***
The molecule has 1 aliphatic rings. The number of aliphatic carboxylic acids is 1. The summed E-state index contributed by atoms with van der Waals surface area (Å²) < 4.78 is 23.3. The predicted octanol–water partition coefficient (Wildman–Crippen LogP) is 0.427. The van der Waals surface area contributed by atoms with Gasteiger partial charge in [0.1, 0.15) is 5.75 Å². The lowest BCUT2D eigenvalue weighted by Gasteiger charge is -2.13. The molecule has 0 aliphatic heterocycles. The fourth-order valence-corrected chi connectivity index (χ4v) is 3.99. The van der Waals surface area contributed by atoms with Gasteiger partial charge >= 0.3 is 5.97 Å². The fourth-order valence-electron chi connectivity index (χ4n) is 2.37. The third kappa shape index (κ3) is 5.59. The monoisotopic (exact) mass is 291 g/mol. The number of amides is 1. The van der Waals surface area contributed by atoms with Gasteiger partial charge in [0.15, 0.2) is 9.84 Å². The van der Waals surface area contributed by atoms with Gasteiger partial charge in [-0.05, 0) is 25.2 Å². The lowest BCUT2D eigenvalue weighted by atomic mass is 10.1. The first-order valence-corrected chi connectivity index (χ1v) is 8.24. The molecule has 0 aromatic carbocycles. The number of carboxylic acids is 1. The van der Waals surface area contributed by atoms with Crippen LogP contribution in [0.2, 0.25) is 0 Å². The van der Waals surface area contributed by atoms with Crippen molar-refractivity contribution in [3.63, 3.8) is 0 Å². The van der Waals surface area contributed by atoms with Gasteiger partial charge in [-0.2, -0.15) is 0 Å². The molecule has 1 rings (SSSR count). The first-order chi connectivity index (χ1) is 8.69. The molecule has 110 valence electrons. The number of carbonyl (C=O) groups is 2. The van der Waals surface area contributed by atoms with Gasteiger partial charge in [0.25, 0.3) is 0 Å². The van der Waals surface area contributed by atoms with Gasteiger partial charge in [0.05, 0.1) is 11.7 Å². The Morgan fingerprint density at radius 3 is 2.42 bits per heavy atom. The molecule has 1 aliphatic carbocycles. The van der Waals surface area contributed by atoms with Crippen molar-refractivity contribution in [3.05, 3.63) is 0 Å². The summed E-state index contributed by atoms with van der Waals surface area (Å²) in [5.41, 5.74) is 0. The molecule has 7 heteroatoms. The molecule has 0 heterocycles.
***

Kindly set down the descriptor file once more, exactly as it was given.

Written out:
The molecule has 1 aliphatic rings. The number of aliphatic carboxylic acids is 1. The summed E-state index contributed by atoms with van der Waals surface area (Å²) < 4.78 is 23.3. The predicted octanol–water partition coefficient (Wildman–Crippen LogP) is 0.427. The van der Waals surface area contributed by atoms with Gasteiger partial charge in [0.1, 0.15) is 5.75 Å². The lowest BCUT2D eigenvalue weighted by Gasteiger charge is -2.13. The molecule has 0 aliphatic heterocycles. The fourth-order valence-corrected chi connectivity index (χ4v) is 3.99. The van der Waals surface area contributed by atoms with Gasteiger partial charge >= 0.3 is 5.97 Å². The fourth-order valence-electron chi connectivity index (χ4n) is 2.37. The third kappa shape index (κ3) is 5.59. The monoisotopic (exact) mass is 291 g/mol. The number of amides is 1. The van der Waals surface area contributed by atoms with Gasteiger partial charge in [0.15, 0.2) is 9.84 Å². The van der Waals surface area contributed by atoms with Gasteiger partial charge in [-0.05, 0) is 25.2 Å². The lowest BCUT2D eigenvalue weighted by atomic mass is 10.1. The first-order valence-corrected chi connectivity index (χ1v) is 8.24. The molecule has 0 aromatic carbocycles. The number of carboxylic acids is 1. The van der Waals surface area contributed by atoms with Crippen LogP contribution in [0.2, 0.25) is 0 Å². The van der Waals surface area contributed by atoms with Crippen molar-refractivity contribution in [3.63, 3.8) is 0 Å². The van der Waals surface area contributed by atoms with Gasteiger partial charge in [-0.2, -0.15) is 0 Å². The molecule has 1 rings (SSSR count). The first-order chi connectivity index (χ1) is 8.69. The molecule has 110 valence electrons. The number of carbonyl (C=O) groups is 2. The van der Waals surface area contributed by atoms with Gasteiger partial charge in [0.25, 0.3) is 0 Å². The van der Waals surface area contributed by atoms with Gasteiger partial charge in [0.05, 0.1) is 11.7 Å². The Morgan fingerprint density at radius 3 is 2.42 bits per heavy atom. The molecule has 1 aliphatic carbocycles. The van der Waals surface area contributed by atoms with Crippen molar-refractivity contribution in [3.05, 3.63) is 0 Å². The summed E-state index contributed by atoms with van der Waals surface area (Å²) in [5.41, 5.74) is 0. The molecule has 7 heteroatoms. The molecule has 0 heterocycles.